Oregon Health & Science University today announced it met Nike co-founder Phil Knight and his wife Penny’s $1 billion challenge by raising $500 million in less than two years to earn the Knights’ matching gift and set a fundraising record.
The $1 billion will support the first large-scale program dedicated to early detection of lethal cancers — one of the biggest unmet needs in cancer care today.
“While cancer treatment has evolved to become more precise and less toxic, the tests and tools used for cancer detection have not changed in decades. Without better, earlier detection, and a full understanding of cancer’s origins in the body, the promise of precision cancer medicine cannot be realized,” said Brian Druker, M.D., director of the OHSU Knight Cancer Institute.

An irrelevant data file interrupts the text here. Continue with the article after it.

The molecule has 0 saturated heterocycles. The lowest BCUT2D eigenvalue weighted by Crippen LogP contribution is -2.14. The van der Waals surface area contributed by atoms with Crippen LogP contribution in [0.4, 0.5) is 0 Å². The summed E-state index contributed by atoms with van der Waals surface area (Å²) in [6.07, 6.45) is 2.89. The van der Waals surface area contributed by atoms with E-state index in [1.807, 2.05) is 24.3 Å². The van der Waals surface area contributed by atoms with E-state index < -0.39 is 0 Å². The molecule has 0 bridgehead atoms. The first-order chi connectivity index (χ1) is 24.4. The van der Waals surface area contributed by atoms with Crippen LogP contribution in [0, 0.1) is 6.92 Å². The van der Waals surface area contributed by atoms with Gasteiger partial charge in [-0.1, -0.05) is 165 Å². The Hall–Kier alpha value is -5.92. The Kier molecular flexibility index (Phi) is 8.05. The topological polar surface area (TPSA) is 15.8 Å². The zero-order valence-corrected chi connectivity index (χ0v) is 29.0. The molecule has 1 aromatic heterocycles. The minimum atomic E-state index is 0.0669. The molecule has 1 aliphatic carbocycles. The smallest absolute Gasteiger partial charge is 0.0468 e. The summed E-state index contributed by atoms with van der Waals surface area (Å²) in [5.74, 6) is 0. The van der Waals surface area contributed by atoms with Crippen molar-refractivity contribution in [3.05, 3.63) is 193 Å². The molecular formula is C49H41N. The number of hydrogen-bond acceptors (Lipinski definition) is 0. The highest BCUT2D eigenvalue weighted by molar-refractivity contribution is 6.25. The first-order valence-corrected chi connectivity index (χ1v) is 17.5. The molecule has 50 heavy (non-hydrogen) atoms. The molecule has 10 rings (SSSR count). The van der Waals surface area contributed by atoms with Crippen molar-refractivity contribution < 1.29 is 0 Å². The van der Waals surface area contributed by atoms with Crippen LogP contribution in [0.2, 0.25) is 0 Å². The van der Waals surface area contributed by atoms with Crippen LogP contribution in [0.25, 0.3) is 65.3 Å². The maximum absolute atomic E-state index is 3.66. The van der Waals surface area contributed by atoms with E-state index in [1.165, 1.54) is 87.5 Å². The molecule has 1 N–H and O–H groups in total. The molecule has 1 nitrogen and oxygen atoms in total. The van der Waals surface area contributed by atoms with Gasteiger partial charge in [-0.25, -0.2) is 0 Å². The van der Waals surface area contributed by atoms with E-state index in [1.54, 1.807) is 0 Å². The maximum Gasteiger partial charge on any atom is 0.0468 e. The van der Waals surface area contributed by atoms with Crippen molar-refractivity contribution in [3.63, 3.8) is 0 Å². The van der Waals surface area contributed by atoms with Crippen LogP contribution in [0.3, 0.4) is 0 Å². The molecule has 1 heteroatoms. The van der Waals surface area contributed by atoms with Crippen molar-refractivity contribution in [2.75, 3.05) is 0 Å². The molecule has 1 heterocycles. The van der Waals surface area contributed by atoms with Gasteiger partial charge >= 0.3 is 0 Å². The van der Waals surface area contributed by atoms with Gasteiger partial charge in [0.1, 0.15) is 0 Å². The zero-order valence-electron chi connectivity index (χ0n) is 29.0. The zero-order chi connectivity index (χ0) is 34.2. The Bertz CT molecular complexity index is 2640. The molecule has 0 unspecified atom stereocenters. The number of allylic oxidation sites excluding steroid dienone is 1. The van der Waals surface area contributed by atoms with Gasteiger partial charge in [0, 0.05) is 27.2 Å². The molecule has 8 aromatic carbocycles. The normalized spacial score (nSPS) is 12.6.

Meeting the Knights’ $500 million fundraising challenge marks the largest documented challenge pledge to succeed, according to researchers with the Indiana University Lilly Family School of Philanthropy.
“Penny and I have total confidence in Brian Druker and the entire OHSU Knight Cancer Institute team to put a stop to a disease that touches each of our lives,” Phil Knight said. “These last 22 months have shown what is possible when people of vision focus on a single goal. We are more convinced than ever that cancer will meet its match at OHSU, and we are proud to play a role in this history in the making.”